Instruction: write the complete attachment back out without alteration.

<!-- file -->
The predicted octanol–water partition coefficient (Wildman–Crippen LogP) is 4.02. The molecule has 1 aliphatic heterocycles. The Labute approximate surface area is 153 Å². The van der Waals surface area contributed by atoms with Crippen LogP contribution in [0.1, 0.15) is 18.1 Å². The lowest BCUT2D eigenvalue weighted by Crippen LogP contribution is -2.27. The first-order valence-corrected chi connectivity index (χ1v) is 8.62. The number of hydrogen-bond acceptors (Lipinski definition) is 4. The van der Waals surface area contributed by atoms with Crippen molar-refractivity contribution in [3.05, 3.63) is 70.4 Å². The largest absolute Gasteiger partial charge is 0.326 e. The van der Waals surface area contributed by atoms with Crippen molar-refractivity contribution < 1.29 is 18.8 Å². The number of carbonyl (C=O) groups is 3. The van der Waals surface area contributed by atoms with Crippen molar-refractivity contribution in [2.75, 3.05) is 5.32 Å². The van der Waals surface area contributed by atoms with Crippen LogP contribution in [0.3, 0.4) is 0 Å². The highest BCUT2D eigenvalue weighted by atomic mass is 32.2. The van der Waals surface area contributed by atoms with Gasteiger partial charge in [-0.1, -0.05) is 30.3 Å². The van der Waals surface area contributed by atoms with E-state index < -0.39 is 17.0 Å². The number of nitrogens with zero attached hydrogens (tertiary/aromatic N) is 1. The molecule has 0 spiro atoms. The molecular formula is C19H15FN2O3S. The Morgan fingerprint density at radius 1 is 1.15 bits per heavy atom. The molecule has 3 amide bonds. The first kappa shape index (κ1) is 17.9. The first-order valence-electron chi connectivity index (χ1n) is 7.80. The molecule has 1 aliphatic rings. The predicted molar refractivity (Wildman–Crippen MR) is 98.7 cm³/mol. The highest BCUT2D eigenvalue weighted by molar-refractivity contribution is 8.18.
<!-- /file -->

The predicted octanol–water partition coefficient (Wildman–Crippen LogP) is 4.02. The molecule has 1 aliphatic heterocycles. The Labute approximate surface area is 153 Å². The van der Waals surface area contributed by atoms with Crippen LogP contribution in [0.1, 0.15) is 18.1 Å². The lowest BCUT2D eigenvalue weighted by Crippen LogP contribution is -2.27. The first-order valence-corrected chi connectivity index (χ1v) is 8.62. The number of hydrogen-bond acceptors (Lipinski definition) is 4. The van der Waals surface area contributed by atoms with Crippen molar-refractivity contribution in [3.05, 3.63) is 70.4 Å². The largest absolute Gasteiger partial charge is 0.326 e. The van der Waals surface area contributed by atoms with Crippen molar-refractivity contribution < 1.29 is 18.8 Å². The number of carbonyl (C=O) groups is 3. The van der Waals surface area contributed by atoms with Crippen molar-refractivity contribution in [2.75, 3.05) is 5.32 Å². The van der Waals surface area contributed by atoms with Crippen LogP contribution in [0.3, 0.4) is 0 Å². The highest BCUT2D eigenvalue weighted by atomic mass is 32.2. The van der Waals surface area contributed by atoms with Gasteiger partial charge in [-0.1, -0.05) is 30.3 Å². The van der Waals surface area contributed by atoms with E-state index < -0.39 is 17.0 Å². The number of nitrogens with zero attached hydrogens (tertiary/aromatic N) is 1. The molecule has 0 spiro atoms. The molecular formula is C19H15FN2O3S. The Morgan fingerprint density at radius 1 is 1.15 bits per heavy atom. The molecule has 3 amide bonds. The first kappa shape index (κ1) is 17.9. The first-order valence-electron chi connectivity index (χ1n) is 7.80. The molecule has 1 aliphatic rings. The predicted molar refractivity (Wildman–Crippen MR) is 98.7 cm³/mol. The highest BCUT2D eigenvalue weighted by molar-refractivity contribution is 8.18.